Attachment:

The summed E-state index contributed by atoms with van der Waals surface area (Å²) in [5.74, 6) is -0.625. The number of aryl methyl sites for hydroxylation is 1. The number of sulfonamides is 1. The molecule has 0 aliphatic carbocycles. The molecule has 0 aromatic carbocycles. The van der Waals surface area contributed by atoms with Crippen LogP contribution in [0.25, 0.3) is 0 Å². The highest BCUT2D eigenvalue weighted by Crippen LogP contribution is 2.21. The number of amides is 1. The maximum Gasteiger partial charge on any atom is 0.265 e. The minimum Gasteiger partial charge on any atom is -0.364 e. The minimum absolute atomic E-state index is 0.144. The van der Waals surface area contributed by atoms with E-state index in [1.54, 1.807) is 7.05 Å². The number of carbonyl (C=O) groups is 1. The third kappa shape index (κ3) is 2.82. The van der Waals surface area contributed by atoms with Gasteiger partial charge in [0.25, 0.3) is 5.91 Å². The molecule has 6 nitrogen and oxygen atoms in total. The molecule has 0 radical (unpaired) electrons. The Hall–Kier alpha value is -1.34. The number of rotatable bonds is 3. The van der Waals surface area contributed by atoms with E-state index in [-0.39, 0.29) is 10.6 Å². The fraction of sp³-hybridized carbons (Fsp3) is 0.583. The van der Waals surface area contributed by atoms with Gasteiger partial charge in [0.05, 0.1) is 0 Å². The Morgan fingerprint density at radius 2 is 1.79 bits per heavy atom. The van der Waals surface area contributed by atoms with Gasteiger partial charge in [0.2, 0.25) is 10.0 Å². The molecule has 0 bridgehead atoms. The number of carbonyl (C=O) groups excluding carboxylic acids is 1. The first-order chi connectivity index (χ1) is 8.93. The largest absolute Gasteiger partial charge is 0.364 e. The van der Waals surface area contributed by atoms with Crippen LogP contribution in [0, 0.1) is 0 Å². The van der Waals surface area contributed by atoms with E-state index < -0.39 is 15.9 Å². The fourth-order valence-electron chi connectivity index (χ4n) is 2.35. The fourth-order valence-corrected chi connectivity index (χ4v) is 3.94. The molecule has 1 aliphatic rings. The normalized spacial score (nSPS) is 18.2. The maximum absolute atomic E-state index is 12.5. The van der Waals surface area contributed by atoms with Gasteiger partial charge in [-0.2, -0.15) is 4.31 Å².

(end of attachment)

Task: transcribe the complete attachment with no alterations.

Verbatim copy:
The summed E-state index contributed by atoms with van der Waals surface area (Å²) in [5.74, 6) is -0.625. The number of aryl methyl sites for hydroxylation is 1. The number of sulfonamides is 1. The molecule has 0 aliphatic carbocycles. The molecule has 0 aromatic carbocycles. The van der Waals surface area contributed by atoms with Crippen LogP contribution in [0.25, 0.3) is 0 Å². The highest BCUT2D eigenvalue weighted by Crippen LogP contribution is 2.21. The number of amides is 1. The maximum Gasteiger partial charge on any atom is 0.265 e. The minimum Gasteiger partial charge on any atom is -0.364 e. The minimum absolute atomic E-state index is 0.144. The van der Waals surface area contributed by atoms with E-state index in [1.54, 1.807) is 7.05 Å². The number of carbonyl (C=O) groups is 1. The third kappa shape index (κ3) is 2.82. The van der Waals surface area contributed by atoms with Gasteiger partial charge in [0.25, 0.3) is 5.91 Å². The molecule has 6 nitrogen and oxygen atoms in total. The molecule has 0 radical (unpaired) electrons. The Hall–Kier alpha value is -1.34. The number of rotatable bonds is 3. The van der Waals surface area contributed by atoms with E-state index in [-0.39, 0.29) is 10.6 Å². The fraction of sp³-hybridized carbons (Fsp3) is 0.583. The van der Waals surface area contributed by atoms with Gasteiger partial charge in [0.05, 0.1) is 0 Å². The Morgan fingerprint density at radius 2 is 1.79 bits per heavy atom. The van der Waals surface area contributed by atoms with Gasteiger partial charge in [0.2, 0.25) is 10.0 Å². The molecule has 0 bridgehead atoms. The number of carbonyl (C=O) groups excluding carboxylic acids is 1. The first-order chi connectivity index (χ1) is 8.93. The largest absolute Gasteiger partial charge is 0.364 e. The van der Waals surface area contributed by atoms with Crippen LogP contribution in [0, 0.1) is 0 Å². The van der Waals surface area contributed by atoms with E-state index < -0.39 is 15.9 Å². The fourth-order valence-electron chi connectivity index (χ4n) is 2.35. The fourth-order valence-corrected chi connectivity index (χ4v) is 3.94. The molecule has 1 aliphatic rings. The normalized spacial score (nSPS) is 18.2. The maximum absolute atomic E-state index is 12.5. The van der Waals surface area contributed by atoms with Gasteiger partial charge in [-0.2, -0.15) is 4.31 Å².